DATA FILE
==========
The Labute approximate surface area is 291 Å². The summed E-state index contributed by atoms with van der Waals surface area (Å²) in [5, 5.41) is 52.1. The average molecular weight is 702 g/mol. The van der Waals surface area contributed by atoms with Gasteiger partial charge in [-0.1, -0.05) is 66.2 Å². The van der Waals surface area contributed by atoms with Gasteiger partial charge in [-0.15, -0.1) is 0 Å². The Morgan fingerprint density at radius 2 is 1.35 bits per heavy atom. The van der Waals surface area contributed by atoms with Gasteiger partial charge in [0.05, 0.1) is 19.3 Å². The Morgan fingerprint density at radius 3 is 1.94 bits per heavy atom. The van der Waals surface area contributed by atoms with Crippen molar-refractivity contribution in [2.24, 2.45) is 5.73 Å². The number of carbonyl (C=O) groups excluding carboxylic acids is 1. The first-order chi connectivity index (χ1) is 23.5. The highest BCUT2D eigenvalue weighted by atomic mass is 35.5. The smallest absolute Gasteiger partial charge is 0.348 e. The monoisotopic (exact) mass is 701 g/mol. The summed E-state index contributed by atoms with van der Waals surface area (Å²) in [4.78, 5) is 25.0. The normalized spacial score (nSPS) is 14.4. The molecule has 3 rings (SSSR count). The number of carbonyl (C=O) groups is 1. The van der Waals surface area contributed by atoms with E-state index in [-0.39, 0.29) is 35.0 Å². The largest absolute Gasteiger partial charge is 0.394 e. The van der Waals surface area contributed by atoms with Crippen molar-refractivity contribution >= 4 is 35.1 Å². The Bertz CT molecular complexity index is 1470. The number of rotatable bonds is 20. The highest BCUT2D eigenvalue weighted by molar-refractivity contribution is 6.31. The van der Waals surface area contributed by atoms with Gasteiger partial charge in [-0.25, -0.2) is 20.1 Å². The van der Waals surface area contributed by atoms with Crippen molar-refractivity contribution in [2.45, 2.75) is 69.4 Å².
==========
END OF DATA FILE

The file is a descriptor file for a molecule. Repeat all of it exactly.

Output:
The Labute approximate surface area is 291 Å². The summed E-state index contributed by atoms with van der Waals surface area (Å²) in [5, 5.41) is 52.1. The average molecular weight is 702 g/mol. The van der Waals surface area contributed by atoms with Gasteiger partial charge in [-0.1, -0.05) is 66.2 Å². The van der Waals surface area contributed by atoms with Gasteiger partial charge in [-0.15, -0.1) is 0 Å². The Morgan fingerprint density at radius 2 is 1.35 bits per heavy atom. The van der Waals surface area contributed by atoms with Gasteiger partial charge in [0.05, 0.1) is 19.3 Å². The Morgan fingerprint density at radius 3 is 1.94 bits per heavy atom. The van der Waals surface area contributed by atoms with Crippen molar-refractivity contribution in [2.24, 2.45) is 5.73 Å². The number of carbonyl (C=O) groups excluding carboxylic acids is 1. The first-order chi connectivity index (χ1) is 23.5. The highest BCUT2D eigenvalue weighted by atomic mass is 35.5. The smallest absolute Gasteiger partial charge is 0.348 e. The monoisotopic (exact) mass is 701 g/mol. The summed E-state index contributed by atoms with van der Waals surface area (Å²) in [4.78, 5) is 25.0. The normalized spacial score (nSPS) is 14.4. The molecule has 3 rings (SSSR count). The number of carbonyl (C=O) groups is 1. The van der Waals surface area contributed by atoms with E-state index in [-0.39, 0.29) is 35.0 Å². The largest absolute Gasteiger partial charge is 0.394 e. The van der Waals surface area contributed by atoms with Crippen molar-refractivity contribution >= 4 is 35.1 Å². The Bertz CT molecular complexity index is 1470. The number of rotatable bonds is 20. The highest BCUT2D eigenvalue weighted by molar-refractivity contribution is 6.31. The van der Waals surface area contributed by atoms with Gasteiger partial charge in [-0.25, -0.2) is 20.1 Å². The van der Waals surface area contributed by atoms with Crippen molar-refractivity contribution in [2.45, 2.75) is 69.4 Å².